Yes, that's right, for the first time in over a month, we went outside!! The county came on Friday and cleaned everything. Why did I not know this yesterday? That doesn't matter, I've moved on.
Fresh air!! You can not imagine my jubilation and joy! We ran, we jumped, we blew bubbles, and yes, some had to walk laps, but all activities were accomplished in the great outdoors.
I didn't receive the good news until the end of the day, so we spent the time after small groups at recess instead of our 'regular' recess time. It worked out better that way since I know if we had gone outside in the middle of the day, they never would have wanted to come back inside.
It was actually a day for multiple miracles... math was another breeze!
Today we practiced measuring items using non-standard units of measurement. In other words, we didn't use rulers, we used cubes. First we estimated how many cubes we though it would take to cover an object, then we covered the object and checked to see if we were right.
I am pleased to report that the majority of my students had no trouble with this lesson. Even my students who usually require extra assistance grasped this concept and ran with it! We had 12 minutes left over to play our math game.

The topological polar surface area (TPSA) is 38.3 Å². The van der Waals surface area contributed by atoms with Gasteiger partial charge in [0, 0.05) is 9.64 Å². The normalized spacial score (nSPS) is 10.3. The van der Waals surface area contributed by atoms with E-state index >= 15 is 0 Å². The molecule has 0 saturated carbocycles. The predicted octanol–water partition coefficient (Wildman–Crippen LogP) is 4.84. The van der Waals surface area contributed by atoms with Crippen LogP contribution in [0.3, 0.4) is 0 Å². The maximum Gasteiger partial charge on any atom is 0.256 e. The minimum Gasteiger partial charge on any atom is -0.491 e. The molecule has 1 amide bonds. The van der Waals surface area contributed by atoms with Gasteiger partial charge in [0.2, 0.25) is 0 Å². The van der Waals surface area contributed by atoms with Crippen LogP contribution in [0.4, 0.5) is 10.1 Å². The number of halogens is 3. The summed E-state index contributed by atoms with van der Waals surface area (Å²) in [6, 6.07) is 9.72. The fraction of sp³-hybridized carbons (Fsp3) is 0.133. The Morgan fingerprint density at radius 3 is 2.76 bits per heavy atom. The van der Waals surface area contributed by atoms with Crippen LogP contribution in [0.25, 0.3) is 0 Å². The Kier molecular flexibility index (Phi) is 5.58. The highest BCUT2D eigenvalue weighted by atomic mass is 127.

In reading whole group, we introduced our story vocabulary and came up with our own definitions. Now, I know that candy bar does not necessarily mean chocolate, but you have to admit, all the good ones have chocolate as an ingredient!
Our story for this week is called, That Toad is Mine!
It's about two friends who are as close as brothers, until they find... a toad. In mere seconds the world has changed from a bright, shiny place, full of optimism and possibilities, to a place where friends are willing to turn from their deep-rooted faith in each other and throw away a close relationship, all for the love of an amphibian.
This story has it all, drama, intrigue, friendship, and rhyming words. My students enjoyed it, and they showed some real insight!
Me- But I don't understand. They shared a candy bar by splitting it in half. Why not cut the toad in half? They each get part of the toad!
Student- Mrs. Delk, (she said patiently, as though explaining it to a child) if you cut the toad in half, he'd be dead.
Me- But you'd have half a toad. It beats having no toad.
Student- But it's gross.
I can't fight that logic.
Literacy centers today:
Noun Town/ Word Wall
Spelling texters, review of compound words
Here's hoping for another bright, shiny day tomorrow!
Our Daily Brain